Chlamydia is a common, and treatable STD which can damage a woman's reproductive organs. The CDC estimates that 2.8 million Americans are infected with Chlamydia every year. Even though symptoms of Chlamydia are usually mild or absent, serious complications can occur as a result of Chlamydial infection.
About three quarters of infected women and about half of infected men have no symptoms. If symptoms do occur, they usually appear within 1 to 3 weeks after exposure.
Women who have symptoms might have an abnormal vaginal discharge or a burning sensation when urinating. If the infection spreads, from the cervix up into the fallopian tubes, some women may experience lower abdominal pain, low back pain, nausea, fever, pain during intercourse, or bleeding between menstrual periods.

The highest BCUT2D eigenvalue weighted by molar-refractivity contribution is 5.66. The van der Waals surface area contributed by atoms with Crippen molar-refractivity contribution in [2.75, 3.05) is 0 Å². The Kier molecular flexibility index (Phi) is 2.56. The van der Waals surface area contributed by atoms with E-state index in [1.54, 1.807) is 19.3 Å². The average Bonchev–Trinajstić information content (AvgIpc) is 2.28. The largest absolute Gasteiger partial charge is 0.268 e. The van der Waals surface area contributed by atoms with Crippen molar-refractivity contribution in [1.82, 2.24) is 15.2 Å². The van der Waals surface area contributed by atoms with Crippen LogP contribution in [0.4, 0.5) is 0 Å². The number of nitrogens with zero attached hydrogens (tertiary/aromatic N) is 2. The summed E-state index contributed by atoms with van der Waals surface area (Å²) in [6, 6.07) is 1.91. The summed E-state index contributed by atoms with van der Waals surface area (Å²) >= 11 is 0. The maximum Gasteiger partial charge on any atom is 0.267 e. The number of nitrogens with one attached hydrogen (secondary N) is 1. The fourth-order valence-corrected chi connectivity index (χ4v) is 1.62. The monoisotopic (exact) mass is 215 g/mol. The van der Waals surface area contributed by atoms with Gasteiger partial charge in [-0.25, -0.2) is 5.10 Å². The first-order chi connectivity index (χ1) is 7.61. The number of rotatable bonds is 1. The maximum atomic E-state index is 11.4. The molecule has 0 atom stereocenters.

Men with signs or symptoms might have a discharge from their penis or a burning sensation when urinating. Men might also have burning and itching around the opening of the penis. Pain and swelling in the testicles are uncommon.
Men or women who have receptive anal intercourse may acquire chlamydial infection in the rectum, which can cause rectal pain, discharge, or bleeding. Chlamydia can also be found in the throats of women and men having oral sex with an infected partner.
Information taken from the Center for Disease Control Chlamydia Fact Sheet